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I've come across the sentence

父は休みの日はずっとテレビを見ている。(My father spends his days off watching television all the time.)

where it doubles in using the は particle. From another post, it seems that this would be a valid sentence if one of the particles marks the topic, while the other marks a constrast. Yet in this case, it seems that both particles mark the topic as I don't believe there is anything obvious to contrast. Would I happen to be missing something here?

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    "there is anything obvious to contrast" -- don't you think 休みの日は marks contrast with weekdays?
    – macraf
    Apr 1, 2020 at 9:43
  • @macraf I did consider that, but from the 2nd answer in the linked post, the pattern given seems very distinct from this one, so I'm not too certain on that part.
    – user154989
    Apr 1, 2020 at 9:50
  • (besides the other answer being not a canonical one) "the pattern given seems very distinct" -- really? Is that because in the examples for "Contrast of objects", like: 「イタリア語は話せないんですが、韓国語は話せますよ!」 "I cannot speak Italian, but I can speak Korean", OP did not include 「私は」?
    – macraf
    Apr 1, 2020 at 9:58
  • @macraf I think I see what you're saying. In the sample senteces, all instances of は are for contrast, so it means in all of the sentences we could insert new は so long as they mark the topic, or provide additional contrast, but never the topic twice? That does make sence, but if 休みの日 marks contrast with weekdays, why couldn't 父 mark contrast with 母 or 弟?
    – user154989
    Apr 1, 2020 at 17:22
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    My intuition as a native speaker also says this is more like a "double-topic" sentence rather than a contrastive sentence; replacing the second は with に does not change the nuance largely, which might imply the second は is not contrastive. I also wonder how this type of sentence is explained by grammarians. Meanwhile, I can say this sentence is perfectly natural.
    – naruto
    Apr 2, 2020 at 2:18

1 Answer 1

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There are situations when something being contrastive doesn't necessarily mean intentional implication. Contrast lays in possibility of several candidates, especially so binary pairs like speaker/listener, while implication lays in our intention to deliver information indirectly. And while it's impossible to imply without having several options, having several options doesn't have to bring implication.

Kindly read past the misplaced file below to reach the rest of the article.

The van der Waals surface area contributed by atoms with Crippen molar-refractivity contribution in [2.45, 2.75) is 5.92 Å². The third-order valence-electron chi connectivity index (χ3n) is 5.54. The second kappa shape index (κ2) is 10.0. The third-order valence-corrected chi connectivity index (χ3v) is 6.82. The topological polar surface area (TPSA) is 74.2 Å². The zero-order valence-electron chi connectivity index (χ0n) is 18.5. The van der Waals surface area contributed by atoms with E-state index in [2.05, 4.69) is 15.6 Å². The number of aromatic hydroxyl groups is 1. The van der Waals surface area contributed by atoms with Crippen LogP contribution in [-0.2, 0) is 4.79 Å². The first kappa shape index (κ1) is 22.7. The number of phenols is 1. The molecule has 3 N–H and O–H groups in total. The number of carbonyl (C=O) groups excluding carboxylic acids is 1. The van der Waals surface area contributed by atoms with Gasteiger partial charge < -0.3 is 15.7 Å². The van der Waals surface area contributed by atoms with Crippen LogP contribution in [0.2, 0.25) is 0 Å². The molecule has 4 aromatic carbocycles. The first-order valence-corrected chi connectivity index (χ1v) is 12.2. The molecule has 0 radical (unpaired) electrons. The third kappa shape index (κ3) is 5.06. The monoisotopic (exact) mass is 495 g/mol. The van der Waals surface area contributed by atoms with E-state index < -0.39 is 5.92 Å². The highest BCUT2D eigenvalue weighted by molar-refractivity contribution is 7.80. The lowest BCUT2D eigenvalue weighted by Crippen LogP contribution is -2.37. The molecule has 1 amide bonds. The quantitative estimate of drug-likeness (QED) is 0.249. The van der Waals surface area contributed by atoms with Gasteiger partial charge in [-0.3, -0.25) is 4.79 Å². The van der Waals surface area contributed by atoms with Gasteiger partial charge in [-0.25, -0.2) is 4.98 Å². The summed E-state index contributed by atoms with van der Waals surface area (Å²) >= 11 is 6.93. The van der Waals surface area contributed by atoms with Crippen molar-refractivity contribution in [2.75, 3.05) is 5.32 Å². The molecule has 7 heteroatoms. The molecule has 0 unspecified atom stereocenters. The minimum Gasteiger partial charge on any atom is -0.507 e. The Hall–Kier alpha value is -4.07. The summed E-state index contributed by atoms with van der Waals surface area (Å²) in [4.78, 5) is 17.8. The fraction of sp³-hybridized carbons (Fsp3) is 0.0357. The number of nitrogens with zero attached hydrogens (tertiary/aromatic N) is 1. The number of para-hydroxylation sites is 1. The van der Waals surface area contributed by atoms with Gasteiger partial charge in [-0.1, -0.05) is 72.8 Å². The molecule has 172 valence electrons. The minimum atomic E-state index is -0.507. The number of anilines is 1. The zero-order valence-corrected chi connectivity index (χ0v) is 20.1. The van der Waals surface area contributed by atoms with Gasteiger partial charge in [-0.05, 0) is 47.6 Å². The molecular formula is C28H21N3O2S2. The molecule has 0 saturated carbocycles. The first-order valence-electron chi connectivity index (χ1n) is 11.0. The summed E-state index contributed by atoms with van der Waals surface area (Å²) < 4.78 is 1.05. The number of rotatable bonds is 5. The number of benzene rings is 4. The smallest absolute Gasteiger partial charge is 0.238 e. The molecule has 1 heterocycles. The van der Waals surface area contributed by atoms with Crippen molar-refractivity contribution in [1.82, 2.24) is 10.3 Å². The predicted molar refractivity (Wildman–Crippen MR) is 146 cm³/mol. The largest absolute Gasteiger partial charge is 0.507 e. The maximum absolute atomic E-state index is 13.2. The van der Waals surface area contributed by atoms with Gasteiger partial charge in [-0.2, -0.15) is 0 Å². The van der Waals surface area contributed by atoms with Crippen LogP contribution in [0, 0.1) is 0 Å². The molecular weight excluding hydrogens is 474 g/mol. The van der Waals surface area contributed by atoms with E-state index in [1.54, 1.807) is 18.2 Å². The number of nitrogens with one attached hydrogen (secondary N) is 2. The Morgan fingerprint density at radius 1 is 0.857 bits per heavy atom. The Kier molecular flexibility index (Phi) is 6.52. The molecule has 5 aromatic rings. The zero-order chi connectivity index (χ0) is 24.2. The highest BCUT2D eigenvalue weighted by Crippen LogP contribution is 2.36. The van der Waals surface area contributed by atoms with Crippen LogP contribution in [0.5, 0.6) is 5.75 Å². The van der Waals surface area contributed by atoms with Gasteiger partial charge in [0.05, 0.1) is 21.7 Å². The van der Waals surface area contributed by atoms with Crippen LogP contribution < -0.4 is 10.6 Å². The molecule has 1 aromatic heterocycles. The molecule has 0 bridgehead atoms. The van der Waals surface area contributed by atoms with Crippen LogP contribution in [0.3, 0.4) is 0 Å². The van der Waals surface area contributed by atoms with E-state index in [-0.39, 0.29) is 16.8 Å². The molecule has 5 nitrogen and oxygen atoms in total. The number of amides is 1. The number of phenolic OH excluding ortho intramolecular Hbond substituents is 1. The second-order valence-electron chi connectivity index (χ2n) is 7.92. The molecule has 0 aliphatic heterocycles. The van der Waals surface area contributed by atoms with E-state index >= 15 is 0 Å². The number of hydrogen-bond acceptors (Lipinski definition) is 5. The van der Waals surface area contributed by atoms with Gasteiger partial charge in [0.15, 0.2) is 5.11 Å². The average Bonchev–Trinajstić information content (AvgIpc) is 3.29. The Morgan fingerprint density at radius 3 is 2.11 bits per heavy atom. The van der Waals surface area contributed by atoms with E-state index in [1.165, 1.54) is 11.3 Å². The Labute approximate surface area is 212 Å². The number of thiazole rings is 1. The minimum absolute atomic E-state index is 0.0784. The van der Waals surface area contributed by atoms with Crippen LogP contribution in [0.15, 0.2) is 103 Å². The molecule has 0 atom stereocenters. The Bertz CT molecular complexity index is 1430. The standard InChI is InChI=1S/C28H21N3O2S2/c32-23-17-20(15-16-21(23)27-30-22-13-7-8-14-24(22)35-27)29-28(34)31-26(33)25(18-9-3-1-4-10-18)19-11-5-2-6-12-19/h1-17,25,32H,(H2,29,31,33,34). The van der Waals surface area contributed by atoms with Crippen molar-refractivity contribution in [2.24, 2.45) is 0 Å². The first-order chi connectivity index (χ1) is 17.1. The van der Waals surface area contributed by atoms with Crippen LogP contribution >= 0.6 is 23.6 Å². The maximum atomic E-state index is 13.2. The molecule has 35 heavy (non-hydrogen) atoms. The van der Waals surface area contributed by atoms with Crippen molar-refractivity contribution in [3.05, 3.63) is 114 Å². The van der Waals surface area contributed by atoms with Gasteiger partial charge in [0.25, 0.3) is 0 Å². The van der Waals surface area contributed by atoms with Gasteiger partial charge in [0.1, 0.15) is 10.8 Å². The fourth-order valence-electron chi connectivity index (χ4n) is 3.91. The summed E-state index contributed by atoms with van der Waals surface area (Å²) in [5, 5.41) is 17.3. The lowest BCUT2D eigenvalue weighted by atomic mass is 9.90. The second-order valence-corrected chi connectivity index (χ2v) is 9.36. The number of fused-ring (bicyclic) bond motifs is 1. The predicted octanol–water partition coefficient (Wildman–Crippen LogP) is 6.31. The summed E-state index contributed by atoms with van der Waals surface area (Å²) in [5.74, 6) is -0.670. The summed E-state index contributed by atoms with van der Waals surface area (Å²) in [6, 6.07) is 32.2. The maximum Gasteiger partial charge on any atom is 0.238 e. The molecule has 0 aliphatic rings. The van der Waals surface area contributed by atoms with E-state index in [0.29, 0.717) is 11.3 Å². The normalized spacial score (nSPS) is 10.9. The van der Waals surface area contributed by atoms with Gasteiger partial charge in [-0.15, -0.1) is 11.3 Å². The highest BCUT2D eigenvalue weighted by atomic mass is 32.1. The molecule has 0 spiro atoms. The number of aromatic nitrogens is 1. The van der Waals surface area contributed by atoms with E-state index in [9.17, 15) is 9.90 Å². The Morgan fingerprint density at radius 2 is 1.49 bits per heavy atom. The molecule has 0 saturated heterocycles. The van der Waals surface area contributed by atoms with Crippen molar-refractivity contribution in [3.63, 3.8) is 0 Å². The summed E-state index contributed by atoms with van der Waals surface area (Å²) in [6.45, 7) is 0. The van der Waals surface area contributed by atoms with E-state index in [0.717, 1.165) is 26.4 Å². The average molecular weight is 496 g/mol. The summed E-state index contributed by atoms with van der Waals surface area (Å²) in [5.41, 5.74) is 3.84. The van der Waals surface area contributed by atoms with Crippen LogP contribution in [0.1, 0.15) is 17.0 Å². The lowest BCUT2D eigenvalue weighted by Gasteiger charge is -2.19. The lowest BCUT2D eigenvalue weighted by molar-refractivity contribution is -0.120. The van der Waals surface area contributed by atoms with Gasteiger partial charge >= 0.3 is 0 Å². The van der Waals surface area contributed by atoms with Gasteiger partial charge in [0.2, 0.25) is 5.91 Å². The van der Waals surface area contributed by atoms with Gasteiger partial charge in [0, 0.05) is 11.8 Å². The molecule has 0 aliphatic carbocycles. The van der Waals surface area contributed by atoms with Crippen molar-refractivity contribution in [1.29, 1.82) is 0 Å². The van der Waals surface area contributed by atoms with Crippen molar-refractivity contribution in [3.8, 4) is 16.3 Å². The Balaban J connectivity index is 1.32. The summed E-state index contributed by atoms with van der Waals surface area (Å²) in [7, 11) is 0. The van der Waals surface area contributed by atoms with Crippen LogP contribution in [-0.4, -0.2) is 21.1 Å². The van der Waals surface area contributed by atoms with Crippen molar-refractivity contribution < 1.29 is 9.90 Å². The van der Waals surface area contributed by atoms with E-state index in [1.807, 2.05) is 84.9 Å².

Some of such examples can be 実は or 今日は. Both have a very strong contrast with a lie and other days, but at the same time both are often used without intention to imply anything else. The main factor in figuring out whether person tries to imply something or not, in my opinion, is mutual understanding. The more and better people know each other, the easier to deliver intended meaning indirectly using wording, gestures, facial expressions and other things. Culture also affects it, for example, generally Japanese people try to praise others and humble their own achievements, and such things like insults would go against it. This leads to a situation that people's faults often would be expressed indirectly, and it changes people's understanding. All situations related to praises have higher chance to include implication, people become conscious of it and either start to use or avoid it.

My opinion about は differs in some places from classical は explanations. I look at it from more practical view, and in my opinion は strongly relates with our feeling about what we want to talk. Such way if person wants to talk about 父 and still keep it within 休みの日 context, there is no other way than to mark both by は particle. Comparing to other double-triple subject sentences like 象は鼻が長い, that can be transformed into 象の鼻は長い and other variations, 父は休みの日はずっとテレビを見ている is much more rigid. Despite both contrast and implication are connected, if we want to talk about implications, we have to look not to much at contrast, but speaker's intention.

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